Book and Lyrics by Lynn Ahrens
Music by Stephen Flaherty
Based on the novel by Francine Prose
Directed by Graciela Daniele
Mitzi E. Newhouse Theatre at Lincoln Center

(Downstairs of the Vivian Beaumont)

150 West 65th Street / (212) 239-6200

Reviewed by Mike Princeton



It is said that when Mel Brooks was auditioning prospective cast members for The Producers, one of the requirements was that they tell a joke. Which is actually kind of brilliant, because an ear for comedy is just as demonstrable as an ear for music, and its absence, even the degree and wattage of its presence, is unmistakable. Which brings us to this review:


     The trouble starts with the opening moments of The Glorious Ones, when the delicate tone of Stephen Flaherty's music and the ethereal "cast your mind back to a distant time" invitation of Lynn Ahrens' book and lyrics is given to the audience—because right then begins the dawning realization that the show isn't going to be funny. Oh, it'll have its occasional laughs, most of them in audience pockets throughout the Mitzi Newhouse Theatre, but few if any from the belly, or universally shared throughout the auditorium, and never in a row consistently for any stretch of time. The show will be clever and literate and well meaning, yes, but funny?—Forum funny, Producers funny, Neil Simon funny, Moliere funny, Kaufman and Hart funny, Abe Burrows funny?—not for a moment. And why is this a problem?


     Because The Glorious Ones, based on what just has to be a more amusing novel by Francine Prose, purports to be a tale about the Commedia del'Arte troupe that codified, refined and made famous the conventions of the form, including exaggerated stock characters, improvised dialogue and bawdy vulgarity. I know this because the musical tells me this.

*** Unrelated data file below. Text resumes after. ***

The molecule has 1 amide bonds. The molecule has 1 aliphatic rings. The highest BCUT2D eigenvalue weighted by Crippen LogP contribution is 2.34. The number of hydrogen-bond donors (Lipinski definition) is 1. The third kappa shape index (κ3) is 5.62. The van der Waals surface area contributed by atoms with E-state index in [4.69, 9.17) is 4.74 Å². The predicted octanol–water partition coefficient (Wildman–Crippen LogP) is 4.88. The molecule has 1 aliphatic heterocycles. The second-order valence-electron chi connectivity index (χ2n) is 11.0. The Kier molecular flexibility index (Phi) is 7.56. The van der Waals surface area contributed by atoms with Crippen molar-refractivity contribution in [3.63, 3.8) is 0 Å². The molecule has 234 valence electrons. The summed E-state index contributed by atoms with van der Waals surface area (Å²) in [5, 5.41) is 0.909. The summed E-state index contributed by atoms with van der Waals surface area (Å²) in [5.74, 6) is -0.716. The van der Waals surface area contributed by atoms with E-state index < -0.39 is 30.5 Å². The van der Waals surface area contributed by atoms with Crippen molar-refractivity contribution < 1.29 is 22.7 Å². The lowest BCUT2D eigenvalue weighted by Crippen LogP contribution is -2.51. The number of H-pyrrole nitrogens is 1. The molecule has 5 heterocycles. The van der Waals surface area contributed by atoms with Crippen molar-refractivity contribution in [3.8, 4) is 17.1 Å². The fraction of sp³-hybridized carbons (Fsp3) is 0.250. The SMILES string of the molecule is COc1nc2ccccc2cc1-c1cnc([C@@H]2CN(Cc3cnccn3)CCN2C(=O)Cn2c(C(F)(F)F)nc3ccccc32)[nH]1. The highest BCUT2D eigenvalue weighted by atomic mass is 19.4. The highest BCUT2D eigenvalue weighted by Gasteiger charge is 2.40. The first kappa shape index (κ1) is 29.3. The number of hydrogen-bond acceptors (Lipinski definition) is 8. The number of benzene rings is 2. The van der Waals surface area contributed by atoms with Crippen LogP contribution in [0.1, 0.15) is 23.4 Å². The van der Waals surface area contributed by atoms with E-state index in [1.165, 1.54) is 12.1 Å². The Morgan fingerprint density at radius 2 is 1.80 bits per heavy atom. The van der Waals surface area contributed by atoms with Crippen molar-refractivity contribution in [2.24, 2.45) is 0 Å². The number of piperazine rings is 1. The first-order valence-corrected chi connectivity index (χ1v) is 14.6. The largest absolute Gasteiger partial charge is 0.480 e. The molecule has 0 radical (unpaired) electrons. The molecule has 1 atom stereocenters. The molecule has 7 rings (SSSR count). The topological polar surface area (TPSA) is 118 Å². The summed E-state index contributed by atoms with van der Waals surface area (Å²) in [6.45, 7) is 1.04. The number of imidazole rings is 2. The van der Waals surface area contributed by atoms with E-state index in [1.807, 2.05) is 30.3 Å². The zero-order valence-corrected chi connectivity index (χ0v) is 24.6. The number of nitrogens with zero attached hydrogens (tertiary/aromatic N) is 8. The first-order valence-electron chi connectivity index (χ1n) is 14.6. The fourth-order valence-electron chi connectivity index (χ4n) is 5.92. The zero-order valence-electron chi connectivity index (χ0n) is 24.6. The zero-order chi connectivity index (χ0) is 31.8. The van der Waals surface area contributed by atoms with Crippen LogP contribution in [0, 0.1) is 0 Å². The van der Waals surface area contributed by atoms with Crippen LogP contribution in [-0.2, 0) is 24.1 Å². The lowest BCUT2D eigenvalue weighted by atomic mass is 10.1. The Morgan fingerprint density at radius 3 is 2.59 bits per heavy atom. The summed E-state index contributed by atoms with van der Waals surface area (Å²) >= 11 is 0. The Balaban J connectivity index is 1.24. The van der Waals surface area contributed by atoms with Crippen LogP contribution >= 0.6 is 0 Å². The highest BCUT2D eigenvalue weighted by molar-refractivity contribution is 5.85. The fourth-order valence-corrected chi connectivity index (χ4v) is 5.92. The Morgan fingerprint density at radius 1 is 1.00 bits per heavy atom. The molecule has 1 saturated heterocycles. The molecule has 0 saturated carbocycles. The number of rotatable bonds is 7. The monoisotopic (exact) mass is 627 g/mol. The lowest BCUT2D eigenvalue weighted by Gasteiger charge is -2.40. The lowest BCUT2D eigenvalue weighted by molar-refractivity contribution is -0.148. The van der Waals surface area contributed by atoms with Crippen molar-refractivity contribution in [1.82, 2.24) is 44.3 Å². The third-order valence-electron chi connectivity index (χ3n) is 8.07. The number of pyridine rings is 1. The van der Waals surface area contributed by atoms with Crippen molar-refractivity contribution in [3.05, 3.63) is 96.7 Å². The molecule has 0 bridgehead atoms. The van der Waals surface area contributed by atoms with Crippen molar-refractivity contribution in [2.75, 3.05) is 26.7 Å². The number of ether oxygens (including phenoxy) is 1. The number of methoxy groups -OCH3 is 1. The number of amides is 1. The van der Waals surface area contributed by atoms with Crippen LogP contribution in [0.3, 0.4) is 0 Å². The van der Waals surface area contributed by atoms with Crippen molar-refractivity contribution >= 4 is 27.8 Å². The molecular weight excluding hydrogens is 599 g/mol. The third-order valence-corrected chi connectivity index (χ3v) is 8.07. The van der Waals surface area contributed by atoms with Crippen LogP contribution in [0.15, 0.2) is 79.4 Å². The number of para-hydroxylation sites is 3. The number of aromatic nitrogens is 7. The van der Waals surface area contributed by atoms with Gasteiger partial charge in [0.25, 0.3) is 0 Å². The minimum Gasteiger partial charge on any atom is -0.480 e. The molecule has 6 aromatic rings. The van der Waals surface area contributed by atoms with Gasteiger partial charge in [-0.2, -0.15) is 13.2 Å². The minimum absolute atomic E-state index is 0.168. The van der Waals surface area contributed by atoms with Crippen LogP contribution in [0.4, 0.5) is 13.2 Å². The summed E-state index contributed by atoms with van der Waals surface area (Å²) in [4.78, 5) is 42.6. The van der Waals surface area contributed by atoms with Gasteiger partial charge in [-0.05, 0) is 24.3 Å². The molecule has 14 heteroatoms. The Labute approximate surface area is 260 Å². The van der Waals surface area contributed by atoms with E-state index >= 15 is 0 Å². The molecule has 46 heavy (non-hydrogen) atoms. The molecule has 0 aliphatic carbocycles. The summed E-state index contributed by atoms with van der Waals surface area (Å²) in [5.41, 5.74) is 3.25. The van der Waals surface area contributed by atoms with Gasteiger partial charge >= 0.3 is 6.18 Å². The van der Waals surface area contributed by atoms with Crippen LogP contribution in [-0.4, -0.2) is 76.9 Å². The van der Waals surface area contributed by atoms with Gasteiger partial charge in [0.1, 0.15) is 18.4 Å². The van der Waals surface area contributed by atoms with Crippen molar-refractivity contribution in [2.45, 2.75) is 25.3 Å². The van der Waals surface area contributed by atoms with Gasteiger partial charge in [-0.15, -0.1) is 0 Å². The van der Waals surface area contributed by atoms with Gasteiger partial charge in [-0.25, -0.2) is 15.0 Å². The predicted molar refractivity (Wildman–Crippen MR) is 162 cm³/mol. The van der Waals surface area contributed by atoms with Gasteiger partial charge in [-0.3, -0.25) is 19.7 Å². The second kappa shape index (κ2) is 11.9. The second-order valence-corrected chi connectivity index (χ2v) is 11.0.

But because the musical never shows nor demonstrates this, what I also know is that I'm being lied to.


     Okay, pause: No one who writes musicals well or even cares to, no one aspires to be fraudulent. Indeed, forget about why would they, how would they? No one sets out to screw up on purpose. Indeed, while being interviewed, William Goldman said—I'm paraphrasing for not having the exact quote at hand, but the meaning is precise—Despite being lauded by students and aficionados, none of us really knows what we're doing. If we did, we'd get it right all the time. A colleague of mine suggests this kind of misfire, from people who would seem to be more self-aware—and Ahrens and Flaherty are capable of high brilliance—has something to do with the desire we sometimes have to explore the muse outside our perhaps only self-imposed limitations, to reach for something against type, to prove that we can do it, to stretch our personal envelope, to widen the pallet—like the classic example of the stand up comic who wants to play Lear. Though with dramatists it may not be so cut and dried, certainly not with musical dramatists. There's a lot of romance implicit in a story like The Glorious Ones, by which I mean Capital R Romance: the thrill of the period, the excitement of watching the birth pangs of a comedic art form that will insinuate its way into comedy centuries on and seemingly forevermore. You get attracted to those people, their passions, and why not? So you crawl into their heads, to see the world from their perspective, as you must in order to dramatize them, make them sing.


     And that's where the disjunct happens.